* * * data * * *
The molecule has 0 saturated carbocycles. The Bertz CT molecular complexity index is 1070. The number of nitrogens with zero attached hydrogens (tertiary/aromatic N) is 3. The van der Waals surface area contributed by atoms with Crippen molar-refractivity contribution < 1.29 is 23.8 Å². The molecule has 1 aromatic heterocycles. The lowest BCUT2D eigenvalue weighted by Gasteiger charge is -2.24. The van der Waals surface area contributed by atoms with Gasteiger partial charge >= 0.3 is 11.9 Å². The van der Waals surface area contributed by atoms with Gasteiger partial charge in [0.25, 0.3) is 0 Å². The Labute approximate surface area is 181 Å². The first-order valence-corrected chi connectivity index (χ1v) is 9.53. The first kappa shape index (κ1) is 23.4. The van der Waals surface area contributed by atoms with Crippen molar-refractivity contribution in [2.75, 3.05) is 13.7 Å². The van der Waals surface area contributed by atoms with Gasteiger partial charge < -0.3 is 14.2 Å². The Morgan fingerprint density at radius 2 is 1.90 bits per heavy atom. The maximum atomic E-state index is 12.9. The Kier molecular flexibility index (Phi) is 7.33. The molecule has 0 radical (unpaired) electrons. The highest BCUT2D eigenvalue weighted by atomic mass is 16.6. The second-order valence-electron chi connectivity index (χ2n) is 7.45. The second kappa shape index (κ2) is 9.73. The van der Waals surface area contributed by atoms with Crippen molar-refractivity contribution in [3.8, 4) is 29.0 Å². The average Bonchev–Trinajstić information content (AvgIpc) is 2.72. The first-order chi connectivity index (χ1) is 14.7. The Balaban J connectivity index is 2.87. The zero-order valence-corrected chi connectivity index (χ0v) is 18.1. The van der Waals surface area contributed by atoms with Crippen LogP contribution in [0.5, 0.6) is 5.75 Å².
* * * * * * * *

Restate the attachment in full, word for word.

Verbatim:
The molecule has 0 saturated carbocycles. The Bertz CT molecular complexity index is 1070. The number of nitrogens with zero attached hydrogens (tertiary/aromatic N) is 3. The van der Waals surface area contributed by atoms with Crippen molar-refractivity contribution < 1.29 is 23.8 Å². The molecule has 1 aromatic heterocycles. The lowest BCUT2D eigenvalue weighted by Gasteiger charge is -2.24. The van der Waals surface area contributed by atoms with Gasteiger partial charge >= 0.3 is 11.9 Å². The van der Waals surface area contributed by atoms with Gasteiger partial charge in [0.25, 0.3) is 0 Å². The Labute approximate surface area is 181 Å². The first-order valence-corrected chi connectivity index (χ1v) is 9.53. The first kappa shape index (κ1) is 23.4. The van der Waals surface area contributed by atoms with Crippen molar-refractivity contribution in [2.75, 3.05) is 13.7 Å². The van der Waals surface area contributed by atoms with Gasteiger partial charge < -0.3 is 14.2 Å². The Morgan fingerprint density at radius 2 is 1.90 bits per heavy atom. The maximum atomic E-state index is 12.9. The Kier molecular flexibility index (Phi) is 7.33. The molecule has 0 radical (unpaired) electrons. The highest BCUT2D eigenvalue weighted by atomic mass is 16.6. The second-order valence-electron chi connectivity index (χ2n) is 7.45. The second kappa shape index (κ2) is 9.73. The van der Waals surface area contributed by atoms with Crippen molar-refractivity contribution in [3.8, 4) is 29.0 Å². The average Bonchev–Trinajstić information content (AvgIpc) is 2.72. The first-order chi connectivity index (χ1) is 14.7. The Balaban J connectivity index is 2.87. The zero-order valence-corrected chi connectivity index (χ0v) is 18.1. The van der Waals surface area contributed by atoms with Crippen LogP contribution in [0.5, 0.6) is 5.75 Å².